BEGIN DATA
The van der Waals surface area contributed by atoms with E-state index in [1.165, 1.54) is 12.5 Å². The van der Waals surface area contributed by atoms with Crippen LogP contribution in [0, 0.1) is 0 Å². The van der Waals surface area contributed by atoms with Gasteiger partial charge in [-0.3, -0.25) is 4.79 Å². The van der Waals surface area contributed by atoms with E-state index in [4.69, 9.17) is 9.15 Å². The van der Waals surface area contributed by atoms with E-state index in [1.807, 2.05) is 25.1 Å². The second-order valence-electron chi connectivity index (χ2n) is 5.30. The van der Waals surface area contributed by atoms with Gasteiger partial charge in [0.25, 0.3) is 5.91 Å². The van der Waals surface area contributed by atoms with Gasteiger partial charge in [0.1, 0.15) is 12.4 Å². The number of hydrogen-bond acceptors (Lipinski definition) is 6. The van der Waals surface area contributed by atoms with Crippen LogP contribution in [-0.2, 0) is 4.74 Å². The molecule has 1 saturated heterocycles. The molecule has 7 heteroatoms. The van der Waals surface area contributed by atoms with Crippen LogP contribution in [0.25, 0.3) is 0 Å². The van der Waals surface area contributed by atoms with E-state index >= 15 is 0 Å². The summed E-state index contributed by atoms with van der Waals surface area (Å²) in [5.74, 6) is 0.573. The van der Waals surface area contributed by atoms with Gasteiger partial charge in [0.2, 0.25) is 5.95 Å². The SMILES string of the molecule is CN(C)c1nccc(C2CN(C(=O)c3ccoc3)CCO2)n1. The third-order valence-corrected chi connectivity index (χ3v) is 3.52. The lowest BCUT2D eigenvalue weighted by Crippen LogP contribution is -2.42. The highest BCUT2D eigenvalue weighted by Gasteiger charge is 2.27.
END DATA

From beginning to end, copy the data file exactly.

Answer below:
The van der Waals surface area contributed by atoms with E-state index in [1.165, 1.54) is 12.5 Å². The van der Waals surface area contributed by atoms with Crippen LogP contribution in [0, 0.1) is 0 Å². The van der Waals surface area contributed by atoms with Gasteiger partial charge in [-0.3, -0.25) is 4.79 Å². The van der Waals surface area contributed by atoms with E-state index in [4.69, 9.17) is 9.15 Å². The van der Waals surface area contributed by atoms with E-state index in [1.807, 2.05) is 25.1 Å². The second-order valence-electron chi connectivity index (χ2n) is 5.30. The van der Waals surface area contributed by atoms with Gasteiger partial charge in [0.25, 0.3) is 5.91 Å². The van der Waals surface area contributed by atoms with Gasteiger partial charge in [0.1, 0.15) is 12.4 Å². The number of hydrogen-bond acceptors (Lipinski definition) is 6. The van der Waals surface area contributed by atoms with Crippen LogP contribution in [-0.2, 0) is 4.74 Å². The molecule has 1 saturated heterocycles. The molecule has 7 heteroatoms. The van der Waals surface area contributed by atoms with Crippen LogP contribution in [0.25, 0.3) is 0 Å². The van der Waals surface area contributed by atoms with E-state index >= 15 is 0 Å². The summed E-state index contributed by atoms with van der Waals surface area (Å²) in [5.74, 6) is 0.573. The van der Waals surface area contributed by atoms with Gasteiger partial charge in [0.2, 0.25) is 5.95 Å². The SMILES string of the molecule is CN(C)c1nccc(C2CN(C(=O)c3ccoc3)CCO2)n1. The third-order valence-corrected chi connectivity index (χ3v) is 3.52. The lowest BCUT2D eigenvalue weighted by Crippen LogP contribution is -2.42. The highest BCUT2D eigenvalue weighted by Gasteiger charge is 2.27.